In the late afternoon we lay on her bed and looked at the ceiling. The ceiling was white and boring but I tried to see beasts in the paint cracks, the way I used to do with the clouds; in the meantime the rain drowned the city and the Malecón faded into the sea as water crashed over the wall, onto the street, onto the occasional car. The air was sweet and cool and it reminded me of something far away.
“Are you thinking about him?”
“Are you?” Salma sat up on the matress and leaned against the wall and took another sip of the chocolate milk. “I hate the little chunks of powder in the milk. They make me want to vomit. Yaneya didn’t strain it right.”
I stared at mine, mixing the powdery chunks with the spoon and watching as they dissolved.
“All they’re selling now is the powdered one. When will the good milk come back in stock? I think I would just rather not drink any.” She set the cup aside.
“Milk is good for you.”
“Do you want to drink my cup? I won’t have it.”
“No.” The rain pounded like horse hooves and then I feared the roof would fall over us. The wood planks on the window were flipped open a bit and specks of rain flung silently through the cracks as we sat there. I rubbed my arms where the raindrops had pricked me.
“Should I close the windows?” She kneeled and reached for the knob to close them.
“No don’t close them. I like the smell of the wind and the rain. It brings back a memory.”
“What memory?” She laughed and sat back down against the corner wall, bringing the sheets over her lap. The sheets were tangled in legs and pillows. They did not do much for the cold. “Do I have a fever?”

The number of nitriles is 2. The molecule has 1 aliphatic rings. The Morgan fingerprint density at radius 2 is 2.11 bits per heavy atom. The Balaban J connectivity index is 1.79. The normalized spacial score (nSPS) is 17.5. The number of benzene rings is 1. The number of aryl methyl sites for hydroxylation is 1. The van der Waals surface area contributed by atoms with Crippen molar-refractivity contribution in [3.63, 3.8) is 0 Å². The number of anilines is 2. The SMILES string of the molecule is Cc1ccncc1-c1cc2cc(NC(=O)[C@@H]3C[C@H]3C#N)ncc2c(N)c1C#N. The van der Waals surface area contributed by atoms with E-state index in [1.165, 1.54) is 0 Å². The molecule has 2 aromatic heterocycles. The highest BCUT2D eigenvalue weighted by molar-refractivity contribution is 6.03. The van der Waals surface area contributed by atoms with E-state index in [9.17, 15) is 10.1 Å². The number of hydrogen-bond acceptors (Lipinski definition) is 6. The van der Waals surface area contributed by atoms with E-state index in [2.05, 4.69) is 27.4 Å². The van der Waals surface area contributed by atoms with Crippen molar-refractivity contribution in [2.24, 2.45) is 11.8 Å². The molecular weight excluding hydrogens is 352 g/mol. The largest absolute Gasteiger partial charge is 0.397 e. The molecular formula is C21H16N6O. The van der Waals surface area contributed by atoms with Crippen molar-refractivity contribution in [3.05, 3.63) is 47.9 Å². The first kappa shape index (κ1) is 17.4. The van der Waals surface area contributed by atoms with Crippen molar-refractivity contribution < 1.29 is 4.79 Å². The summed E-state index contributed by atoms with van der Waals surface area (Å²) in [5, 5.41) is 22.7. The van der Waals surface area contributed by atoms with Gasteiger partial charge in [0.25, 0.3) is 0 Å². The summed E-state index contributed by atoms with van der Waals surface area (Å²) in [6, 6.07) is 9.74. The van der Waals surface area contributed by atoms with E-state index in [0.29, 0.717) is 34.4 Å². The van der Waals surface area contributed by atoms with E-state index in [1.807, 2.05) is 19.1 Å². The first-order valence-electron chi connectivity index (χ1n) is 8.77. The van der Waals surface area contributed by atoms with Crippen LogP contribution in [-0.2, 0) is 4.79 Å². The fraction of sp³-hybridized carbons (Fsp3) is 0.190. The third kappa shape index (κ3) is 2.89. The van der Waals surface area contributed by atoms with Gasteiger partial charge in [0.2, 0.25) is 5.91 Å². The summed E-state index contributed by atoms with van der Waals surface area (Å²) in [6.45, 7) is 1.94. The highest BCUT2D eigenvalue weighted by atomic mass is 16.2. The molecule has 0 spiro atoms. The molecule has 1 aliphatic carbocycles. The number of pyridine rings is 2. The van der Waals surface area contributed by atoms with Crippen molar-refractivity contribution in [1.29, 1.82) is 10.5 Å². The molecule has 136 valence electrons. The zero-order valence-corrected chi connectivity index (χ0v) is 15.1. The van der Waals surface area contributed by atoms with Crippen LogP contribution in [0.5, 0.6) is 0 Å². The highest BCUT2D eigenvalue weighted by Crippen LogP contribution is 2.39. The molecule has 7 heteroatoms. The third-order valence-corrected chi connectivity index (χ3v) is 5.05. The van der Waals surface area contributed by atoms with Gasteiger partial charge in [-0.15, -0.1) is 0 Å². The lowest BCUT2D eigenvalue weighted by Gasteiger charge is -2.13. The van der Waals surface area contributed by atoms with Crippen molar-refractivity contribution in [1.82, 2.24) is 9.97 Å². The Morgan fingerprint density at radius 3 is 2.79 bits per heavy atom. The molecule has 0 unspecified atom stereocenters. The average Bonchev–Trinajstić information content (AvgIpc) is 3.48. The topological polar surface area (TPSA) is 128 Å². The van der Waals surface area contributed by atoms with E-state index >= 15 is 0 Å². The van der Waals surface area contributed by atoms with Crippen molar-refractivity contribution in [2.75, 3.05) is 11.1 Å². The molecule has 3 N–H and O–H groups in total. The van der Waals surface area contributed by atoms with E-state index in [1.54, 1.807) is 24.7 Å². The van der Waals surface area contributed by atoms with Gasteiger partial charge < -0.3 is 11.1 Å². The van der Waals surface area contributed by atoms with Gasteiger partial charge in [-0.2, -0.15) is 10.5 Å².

I reached over and touched the back of my hand to her forehead and cheeks. “A fever?”
“I just have been feeling horrible since yesterday. I feel like vomitting, and my eyes sting. I must have a fever.”
“I don’t think so. Didn’t you have a fever last week?”
“No, but I had a cold…I must be getting the fever now.”
“Do you have any movies?”
“Alejandro took the hard drive to his friend’s house. Are you upset about something? You seem moody today.”
“No. Do you have any on your computer?”
“No. But I have a backgammon set.”
“I don’t know how to play. Why don’t you make me something to eat?”
“Ay mija I don’t want to…tell Yaneya.”
“Didn’t she leave early because of the rain?”
“All right I’ll make it. I’m hungry too.” We went to the kitchen and I sat on a chair by the small table in the corner as she cooked. In the refrigerator there were at least twenty eggs tossed in the bottom left compartment; she took out four and turned a stove on with a match and poured vegetable oil on the pan. While waiting for the oil to sizzle she cut an onion and a tomato. When she cracked the eggs she cracked each one first into a separate bowl before adding it to the larger one with the rest of the eggs. The third egg was rotten and she had to throw it out and get another one. Then she mixed the onion and tomato together and added the eggs. As Salma cooked a breeze pushed the door open several times, and everytime she slammed it closed but it always opened again. The breeze was refreshing and I thought it would taste good with the food.
“You are a very good cook,” I said, taking the first bite.
“Yes but I don’t like to cook for others.”
She laughed and we ate.
“On the bus?”
“No I didn’t mean that. I’m leaving Cuba. Next month, to the United States. I have two aunts who live in Boston and my mother is sending me to live with them.”